Roorkee Chair

This is an excerpt from “Campaign Furniture” by Christopher Schwarz. 

As the British military was forced to become more responsive and quick at the end of the Victorian era, traditional and bulky items were traded for furniture that was lightweight and compact.

Someone in the late 19th century invented the Roorkee chair, a Spartan design that was destined to influence generations of modern furniture designers in the 20th century.

The Roorkee, named after an area in India, has no fixed joinery. The legs and stretchers are joined without glue; when the chair is assembled, the seat and strapping hold everything together. Likewise, the back of the chair is but two sticks that are covered in cloth and held to the chair’s frame with bolts.

As a result of this shockingly spare design, the chair weighs little – 8 to 10 lbs. is typical. It folds into a small package. And despite all these details, it is remarkably comfortable.

The Roorkee is designed for lounging, not for dining or work at a tall desk. As a result, it is low to the floor, like a Morris chair or any other camp chair. Most Roorkee chairs were covered in rot-proof canvas. Today, reproductions are made in both leather and canvas.

The leather adds weight and stiffness. The weight is undesirable if you are portaging the chair through the mountains. But the stiffness of the back and seat is a good thing for your comfort.

Roorkees with canvas backs can feel like sitting in a flour sack (I’ve made several using military-spec canvas). So while leather might not be 100-percent authentic, I do think it is the superior material for this chair. After experimenting with hides of several thicknesses, my favorite is an 8 oz. hide, which is a full 1/8″ thick.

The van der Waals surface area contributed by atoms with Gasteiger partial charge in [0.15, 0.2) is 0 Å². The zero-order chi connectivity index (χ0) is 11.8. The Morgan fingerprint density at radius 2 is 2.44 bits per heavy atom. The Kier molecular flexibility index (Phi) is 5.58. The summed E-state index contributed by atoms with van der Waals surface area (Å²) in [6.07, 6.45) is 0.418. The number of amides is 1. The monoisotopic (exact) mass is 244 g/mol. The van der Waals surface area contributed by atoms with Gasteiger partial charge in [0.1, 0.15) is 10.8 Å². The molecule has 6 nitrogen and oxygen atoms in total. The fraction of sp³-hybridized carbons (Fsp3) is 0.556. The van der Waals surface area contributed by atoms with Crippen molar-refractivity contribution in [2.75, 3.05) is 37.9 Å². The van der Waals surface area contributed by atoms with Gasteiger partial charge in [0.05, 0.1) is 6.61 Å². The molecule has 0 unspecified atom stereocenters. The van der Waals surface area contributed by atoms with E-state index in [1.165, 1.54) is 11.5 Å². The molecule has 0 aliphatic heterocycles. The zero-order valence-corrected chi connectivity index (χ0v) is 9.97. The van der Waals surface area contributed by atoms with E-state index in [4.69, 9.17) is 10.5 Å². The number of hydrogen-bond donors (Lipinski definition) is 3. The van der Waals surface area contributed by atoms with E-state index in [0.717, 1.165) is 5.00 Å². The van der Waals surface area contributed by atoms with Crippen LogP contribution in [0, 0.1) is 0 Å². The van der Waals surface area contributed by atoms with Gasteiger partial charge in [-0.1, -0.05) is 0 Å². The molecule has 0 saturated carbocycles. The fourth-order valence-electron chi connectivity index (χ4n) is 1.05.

If you research this form yourself, you’ll find several versions of “improved” Roorkee chairs. These might have an adjustable headrest or sticks that you are supposed to drape your legs over, like a planter’s chair. I have yet to build an improved Roorkee.

Roorkee chairs show up in a variety of species, from ash to mahogany to teak. The way the stretchers are inserted into the legs can vary. One common method is a tapered mortise-and-tenon joint. This Windsor-chair joint offers a lot of surface area for the joint without weakening the leg in the way a cylindrical mortise would. Plus, the more weight that is placed on the chair, the tighter the joint becomes.

Some Roorkees are joined with a simple cylindrical mortise-and-tenon joint. Still others have some sort of hybrid joinery – the tenon might be a cylinder but it will have a square shoulder that fits into a shallow square mortise at the top of the cylindrical mortise.

As you study the Roorkee chair, you’ll also find a variety of turnings used for the legs, everything from a simple taper to strong (but busy) coves and beads.

The classic Roorkee has a turned cylinder near the top of each leg that acts as a convenient handle for lifting an assembled chair. The foot of a Roorkee is typically a straight taper that ends in some sort of shaped foot. Some Roorkees don’t have a shaped foot and end in a thin taper.

The Influence of the Design
The Roorkee chair was designed for the military, but its utilitarian core appealed to modern designers. Kaare Klint, one of the founders of the Danish modern style, directly aped the Roorkee chair for his famous “Safari Chair,” which was popular through the 1970s.

The influence of the Roorkee was more far spread than Denmark. Marcel Breuer’s “Wassily” chair (1925), Le Corbusier’s “Basculant” chair (1928), Wilhelm Bofinger’s “Farmer Chair” (1966), Arne Norell’s “Sirocco” chair and Vico Magistretti’s “Armchair 905” (1964) all owe a tremendous debt to the Roorkee chair.